Figure 6 shows the result of the normalized pinning force density, \(F_p\) /\(F_{pmax}\) , as a function of reduced magnetic field, h = H/\(H_{irr}\) , obtained for \(H\) \(\parallel\) \(c\) -axis and \(H\) \(\parallel\) \(ab\) -planes, where \(F_p\) = \(J_c\) \(\times\) \(H\) . The collapse of all curves in Fig. 6 evidences that one type of pinning is dominant in the sample. This allows us to fit the final collapsed curve to the well known Dew-Hughes expression75, \(F_p\) /\(F_{pmax}\) = \(A\) \(h\) \(^p\) (1−h)\(^q\) , and extract the peak field \(h_{max}\) related to the maximum pinning force predicted to occur at \(h_{max}\) = p/(p+q). The different values of p and q can help to determine the dominant source of pinning75,76,77,78,79.

Normalized pinning force density, \(F_p\) /\(F_{pmax}\) , as a function of reduced magnetic field, h = H/\(H_{irr}\) , for (a) \(H\) \(\parallel\) \(c\) -axis, and for (b) \(H\) \(\parallel\) \(ab\) -planes, at different temperatures. Solid lines in (a, b) are fit to the data using the Dew-Hughes model (see text). Peak positions, p/(\(p+q\) ), obtained from fitting are consistent the \(h_{max}\) realized in scaled with the \(F_p\) /\(F_{pmax}\) curves. (c) Critical current density normalized with its zero temperature limiting value, \(J_c(T)\) /\(J_c(\) T\(= 0)\) , plotted as a function of reduced temperature, T/\(T_c\) , for \(H\) \(\parallel\) \(c\) -axis. The line joining experimental values is a guide to the eyes. Solid lines represent the temperature dependence of \(J_c(T)\) /\(J_c(\) T\(= 0)\) , for theoretical models that describe the pinning due to the charge carrier mean free path, \(\delta\) \(l\) , and due to the variation in superconducting transition temperature, \(\delta\) \(T_c\) .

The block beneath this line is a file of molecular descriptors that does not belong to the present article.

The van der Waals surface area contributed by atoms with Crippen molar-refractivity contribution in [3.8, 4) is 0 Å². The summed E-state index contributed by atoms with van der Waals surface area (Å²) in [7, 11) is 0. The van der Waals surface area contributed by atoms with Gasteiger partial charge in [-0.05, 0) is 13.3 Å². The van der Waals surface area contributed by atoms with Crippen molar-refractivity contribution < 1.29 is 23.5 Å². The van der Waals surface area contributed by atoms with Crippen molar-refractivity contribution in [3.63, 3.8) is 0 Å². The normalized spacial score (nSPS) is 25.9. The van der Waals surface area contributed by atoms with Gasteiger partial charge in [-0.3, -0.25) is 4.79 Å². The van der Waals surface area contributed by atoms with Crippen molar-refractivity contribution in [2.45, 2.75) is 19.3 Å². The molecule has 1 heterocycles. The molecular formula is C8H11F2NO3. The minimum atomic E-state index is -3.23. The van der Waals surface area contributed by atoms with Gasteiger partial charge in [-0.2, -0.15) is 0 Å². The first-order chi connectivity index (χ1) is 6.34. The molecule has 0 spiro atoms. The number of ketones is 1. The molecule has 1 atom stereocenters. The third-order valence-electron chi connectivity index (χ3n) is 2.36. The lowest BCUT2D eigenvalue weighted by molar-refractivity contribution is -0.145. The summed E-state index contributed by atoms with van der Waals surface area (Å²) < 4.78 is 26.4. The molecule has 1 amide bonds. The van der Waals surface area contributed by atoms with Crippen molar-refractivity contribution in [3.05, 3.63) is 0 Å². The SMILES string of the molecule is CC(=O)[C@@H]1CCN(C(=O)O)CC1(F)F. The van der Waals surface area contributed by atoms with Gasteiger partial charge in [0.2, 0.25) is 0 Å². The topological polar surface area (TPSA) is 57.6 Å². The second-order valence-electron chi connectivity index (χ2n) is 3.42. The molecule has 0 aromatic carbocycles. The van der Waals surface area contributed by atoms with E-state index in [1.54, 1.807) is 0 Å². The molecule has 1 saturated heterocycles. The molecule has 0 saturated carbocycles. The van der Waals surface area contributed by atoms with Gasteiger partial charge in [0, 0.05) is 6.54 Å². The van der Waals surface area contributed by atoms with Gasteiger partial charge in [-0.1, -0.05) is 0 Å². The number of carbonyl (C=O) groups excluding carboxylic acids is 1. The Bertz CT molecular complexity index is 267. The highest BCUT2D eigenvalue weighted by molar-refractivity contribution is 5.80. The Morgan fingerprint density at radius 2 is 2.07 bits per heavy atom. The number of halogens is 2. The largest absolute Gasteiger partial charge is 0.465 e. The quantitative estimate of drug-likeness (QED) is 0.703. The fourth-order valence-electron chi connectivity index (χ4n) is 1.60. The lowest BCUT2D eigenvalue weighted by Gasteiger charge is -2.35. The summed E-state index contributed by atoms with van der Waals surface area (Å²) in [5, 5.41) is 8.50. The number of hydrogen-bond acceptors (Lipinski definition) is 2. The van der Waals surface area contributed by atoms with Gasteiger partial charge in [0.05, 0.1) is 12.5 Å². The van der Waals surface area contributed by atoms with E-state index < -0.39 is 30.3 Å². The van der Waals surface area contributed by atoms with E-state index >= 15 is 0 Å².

Figure 6a shows the plot and fitting of the normalized pinning force density for \(H\) \(\parallel\) \(c\) -axis, which yield p = 0.94 and q = 2.66, where the maximum \(h_{max}\) = 0.26 coincides with the expected value \(h_{max}\) = p/(p+q) = 0.26. According to the classic Dew-Hughes model, \(h_{max}\) = 0.33 and 0.2 suggests the pinning due to point and surface defect respectively. Therefore, in the present case, \(h_{max}\) = 0.26 is suggestive of pinning due to both point defects as well as surface defects. The observed value of \(h_{max}\) as well as the values of the parameters p and q are quite similar to the ones obtained for BaFe\(_{2-x}\) Ni\(_x\) As\(_2\) 30. From Dew Hughes work, values of \(h_{max}\) smaller than 0.5 with p = 1 and q = 2 are due to \(\delta\) \(l\) pinning and point pins, which appears to be the case for our sample with \(H\) \(\parallel\) \(c\) -axis. However, our value of q is higher than 2 and values of p and q larger than 2 are not explained in Dew Hughes work76. Figure 6b shows the results and fitting of the normalized pinning force density for \(H\) \(\parallel\) \(ab\) -planes, with p = 0.59, q = 1.27 and \(h_{max}\) = 0.32 = p/(p + q), which suggests the dominant role of point pinning in the sample.

Figure 6c shows the temperature dependence of the zero field critical current density, \(J_c\) (H = 0, T), normalized by the zero field critical current density obtained at zero temperature, for \(H\) \(\parallel\) \(c\) -axis. The experimental values in Fig. 6c are compared with the predicted expression for \(\delta\) \(l\) -type of pinning, \(J_c(T)\) /\(J_c(\) T\(= 0)\) = (1+\(t\) \(^2\) )\(^{-1/2}\) (1−\(t\) \(^2\) )\(^{5/2}\) , and for \(\delta\) \(T_c\) -type of pinning, \(J_c(T)\) /\(J_c(\) T\(= 0)\) = (1−\(t\) \(^2\) )\(^{7/6}\) (1+\(t\) \(^2\) )\(^{5/6}\) (ref.80). However, the experimental data in Fig. 6c can not be fully explained using only either \(\delta\) \(l\) or \(\delta\) \(T_c\) -type pinning. This is due to more than one type of defect sites responsible for the vortex pinning in the sample. Such behavior has already been seen in other pnictide superconductors44,81,82. Since \(\delta l\) -type of pinning curve is closer to the experimental values, therefore \(\delta l\) -type pinning is likely to be the dominant one in the present case.